Geoid96: Converting GPS Heights above Ellipsoid (HAE) to MSL Elevations

Orthometric Height = HAE (from GPS) – Geoid correction (from GEOID96; these are negative)

GEOID.EXE, from the National Geodetic Survey, converts WGS84 HAE data to NAVD88 orthometric elevations; that's what you need for converting your post-processed, carrier-phase data from the GeoExplorers.

GEOID.EXE works on ASCII files, and accepts two reasonably easy to prepare formats. Both formats are remnants of the old keypunch days when each record had 80 characters; thus spaces count in these formats and you have to get the spaces correct. Here are the two formats:

Type 1:

--------------------- 40 characters ------------------ ------------ 41 – 80 -----------------

The first 40 columns get filled with your sample number, spaces or whatever. Columns 41 to 80 contain latitude, longitude pairs in one of three acceptable formats:

Decimal degrees 45.1234567
Integer degrees, decimal minutes 45 7.40740 a space separates 45 and 7.4_
Integer degrees, integer minutes, decimal seconds 45 7 24.44412 spaces separate 45, 7 and 24.44_

Type 2:

--------- 32 characters ------- ----- 33-40 ----- ------------ 41 – 80 -----------------

Here the first 32 columns contain latitude and longitude in any of the three acceptable formats:

Decimal degrees 45.1234567
Integer degrees, decimal minutes 45 7.40740 a space separates 45 and 7.4_
Integer degrees, integer minutes, decimal seconds 45 7 24.44412 spaces separate 45, 7 and 24.44_

Columns 33 – 40 are reserved for output; columns 41-80 hold your sample number.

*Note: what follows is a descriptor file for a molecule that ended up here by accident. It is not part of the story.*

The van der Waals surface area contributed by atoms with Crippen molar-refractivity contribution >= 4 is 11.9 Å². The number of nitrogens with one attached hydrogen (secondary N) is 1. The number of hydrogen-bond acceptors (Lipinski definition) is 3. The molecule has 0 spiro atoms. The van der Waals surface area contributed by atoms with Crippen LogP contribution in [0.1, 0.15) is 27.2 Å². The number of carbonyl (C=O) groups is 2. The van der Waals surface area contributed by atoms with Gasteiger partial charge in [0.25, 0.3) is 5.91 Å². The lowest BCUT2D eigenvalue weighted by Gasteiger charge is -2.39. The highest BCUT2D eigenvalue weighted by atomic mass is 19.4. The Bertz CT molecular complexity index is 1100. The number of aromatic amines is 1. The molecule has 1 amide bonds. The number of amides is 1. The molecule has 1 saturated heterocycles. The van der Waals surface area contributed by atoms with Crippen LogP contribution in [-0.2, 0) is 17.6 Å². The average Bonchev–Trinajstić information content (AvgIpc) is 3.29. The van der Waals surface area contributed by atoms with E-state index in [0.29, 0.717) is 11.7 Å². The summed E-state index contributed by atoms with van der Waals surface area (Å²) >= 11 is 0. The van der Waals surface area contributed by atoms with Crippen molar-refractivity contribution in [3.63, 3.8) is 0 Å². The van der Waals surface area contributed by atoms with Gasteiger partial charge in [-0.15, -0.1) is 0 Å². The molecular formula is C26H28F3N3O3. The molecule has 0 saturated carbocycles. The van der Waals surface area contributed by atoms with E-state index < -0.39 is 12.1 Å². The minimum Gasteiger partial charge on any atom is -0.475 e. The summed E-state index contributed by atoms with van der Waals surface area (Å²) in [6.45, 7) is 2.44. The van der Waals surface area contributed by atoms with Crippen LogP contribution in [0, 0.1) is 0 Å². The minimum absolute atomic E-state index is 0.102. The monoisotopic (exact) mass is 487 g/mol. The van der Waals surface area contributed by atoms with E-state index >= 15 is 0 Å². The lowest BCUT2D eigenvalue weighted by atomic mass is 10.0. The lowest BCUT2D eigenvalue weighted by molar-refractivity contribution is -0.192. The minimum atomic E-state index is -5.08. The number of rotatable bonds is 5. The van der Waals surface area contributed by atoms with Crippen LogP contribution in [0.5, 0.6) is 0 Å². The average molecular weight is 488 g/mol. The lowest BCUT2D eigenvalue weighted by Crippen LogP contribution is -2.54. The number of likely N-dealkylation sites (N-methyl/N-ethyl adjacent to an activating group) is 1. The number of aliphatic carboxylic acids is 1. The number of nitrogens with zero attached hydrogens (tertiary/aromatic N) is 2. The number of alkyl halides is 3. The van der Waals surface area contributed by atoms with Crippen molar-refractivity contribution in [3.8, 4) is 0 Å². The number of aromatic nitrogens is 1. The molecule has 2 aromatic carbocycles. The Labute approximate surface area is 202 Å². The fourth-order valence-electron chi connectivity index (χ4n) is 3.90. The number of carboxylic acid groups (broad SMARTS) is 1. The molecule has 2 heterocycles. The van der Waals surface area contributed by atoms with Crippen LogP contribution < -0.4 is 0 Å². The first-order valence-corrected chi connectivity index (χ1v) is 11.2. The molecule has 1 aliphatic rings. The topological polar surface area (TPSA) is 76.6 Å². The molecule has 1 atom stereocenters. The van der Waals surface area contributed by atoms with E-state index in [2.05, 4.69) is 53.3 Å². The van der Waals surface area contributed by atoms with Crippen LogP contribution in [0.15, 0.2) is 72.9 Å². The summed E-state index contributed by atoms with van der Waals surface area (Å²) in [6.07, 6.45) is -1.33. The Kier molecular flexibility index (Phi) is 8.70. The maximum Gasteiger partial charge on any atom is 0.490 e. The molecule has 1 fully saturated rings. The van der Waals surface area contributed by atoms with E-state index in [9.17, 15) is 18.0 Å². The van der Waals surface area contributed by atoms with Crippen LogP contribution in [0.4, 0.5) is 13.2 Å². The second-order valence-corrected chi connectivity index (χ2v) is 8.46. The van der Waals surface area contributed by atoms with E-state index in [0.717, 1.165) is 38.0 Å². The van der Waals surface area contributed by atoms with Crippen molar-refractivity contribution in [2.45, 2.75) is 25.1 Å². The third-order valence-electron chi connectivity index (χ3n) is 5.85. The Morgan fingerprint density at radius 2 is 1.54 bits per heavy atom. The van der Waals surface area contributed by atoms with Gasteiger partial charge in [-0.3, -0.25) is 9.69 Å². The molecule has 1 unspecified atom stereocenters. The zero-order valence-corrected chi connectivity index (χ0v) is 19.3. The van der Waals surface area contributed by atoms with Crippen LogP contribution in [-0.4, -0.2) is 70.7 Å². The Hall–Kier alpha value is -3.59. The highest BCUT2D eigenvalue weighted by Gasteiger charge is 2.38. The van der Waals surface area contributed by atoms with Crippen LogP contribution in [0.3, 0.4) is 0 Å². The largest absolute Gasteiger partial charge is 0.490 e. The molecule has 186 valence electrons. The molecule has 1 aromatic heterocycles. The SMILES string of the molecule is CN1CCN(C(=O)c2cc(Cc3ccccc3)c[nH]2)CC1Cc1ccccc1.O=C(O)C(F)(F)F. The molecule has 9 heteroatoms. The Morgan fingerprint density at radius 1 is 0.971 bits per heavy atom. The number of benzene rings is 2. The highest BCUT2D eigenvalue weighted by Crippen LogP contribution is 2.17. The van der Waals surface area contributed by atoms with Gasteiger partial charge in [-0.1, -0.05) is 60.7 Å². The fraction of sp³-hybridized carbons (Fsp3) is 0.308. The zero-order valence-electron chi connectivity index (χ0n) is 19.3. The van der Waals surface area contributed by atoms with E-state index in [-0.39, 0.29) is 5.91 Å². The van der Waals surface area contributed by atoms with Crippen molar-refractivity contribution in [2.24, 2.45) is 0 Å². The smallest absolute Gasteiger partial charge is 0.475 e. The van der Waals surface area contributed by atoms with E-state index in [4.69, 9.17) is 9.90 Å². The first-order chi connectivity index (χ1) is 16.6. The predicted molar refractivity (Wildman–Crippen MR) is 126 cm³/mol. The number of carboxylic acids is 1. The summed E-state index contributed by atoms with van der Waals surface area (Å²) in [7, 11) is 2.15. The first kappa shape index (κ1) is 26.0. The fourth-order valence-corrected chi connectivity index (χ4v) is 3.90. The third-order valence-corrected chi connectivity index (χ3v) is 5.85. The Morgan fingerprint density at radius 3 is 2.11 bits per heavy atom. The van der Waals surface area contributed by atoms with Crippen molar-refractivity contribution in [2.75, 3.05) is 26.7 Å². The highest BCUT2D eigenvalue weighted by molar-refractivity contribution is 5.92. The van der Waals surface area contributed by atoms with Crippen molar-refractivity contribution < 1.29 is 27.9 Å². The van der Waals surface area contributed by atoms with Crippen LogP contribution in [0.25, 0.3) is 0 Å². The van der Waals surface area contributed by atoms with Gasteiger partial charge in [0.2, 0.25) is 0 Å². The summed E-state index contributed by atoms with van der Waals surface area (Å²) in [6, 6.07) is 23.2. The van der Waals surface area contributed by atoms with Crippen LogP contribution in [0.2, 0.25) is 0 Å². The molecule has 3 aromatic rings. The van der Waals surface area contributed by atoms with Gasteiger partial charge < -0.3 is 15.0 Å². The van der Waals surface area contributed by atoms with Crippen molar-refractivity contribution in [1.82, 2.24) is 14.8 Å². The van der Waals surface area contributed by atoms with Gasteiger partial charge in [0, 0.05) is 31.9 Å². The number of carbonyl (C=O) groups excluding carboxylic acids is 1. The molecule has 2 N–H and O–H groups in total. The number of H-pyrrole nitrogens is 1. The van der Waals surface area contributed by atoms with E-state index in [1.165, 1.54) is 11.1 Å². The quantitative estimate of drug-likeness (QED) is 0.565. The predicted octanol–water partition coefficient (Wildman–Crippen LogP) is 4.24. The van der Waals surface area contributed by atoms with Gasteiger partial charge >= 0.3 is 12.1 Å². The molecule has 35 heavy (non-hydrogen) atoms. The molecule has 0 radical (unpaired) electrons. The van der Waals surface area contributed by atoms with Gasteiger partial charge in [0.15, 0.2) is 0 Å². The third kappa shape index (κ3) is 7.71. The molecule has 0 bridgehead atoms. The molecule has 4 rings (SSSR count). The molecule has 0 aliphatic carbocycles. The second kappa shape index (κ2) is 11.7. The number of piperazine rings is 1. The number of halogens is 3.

Preparing Data for GEOID96:

If you just want to get geoid corrections for existing latitudes and longitudes, then simply move things around to fit the file types above. Another approach is to export three columns (lat, long, sample number) from your spreadsheet; you can merge the geoid values back into the complete spreadsheet later. Alternatively if you just a few points to deal with, GEOID.EXE has an interactive mode where you don’t need your data in a file.

In ExCel

In a DOS window, which you’ll need for GEOID.EXE anyhow, use DOS’ EDIT File_id to make sure the file came out ok. GEOID.EXE will go ahead and crunch inappropriate numbers if that’s what you give it.

Run GEOID.EXE at a DOS command line from the directory that contains the program and your file and provide the file names when it asks for them; subtract the geoid correction from the HAE (ellipsoid elevations) you get from the GPS units. Clean up the directory and delete your files when you are done.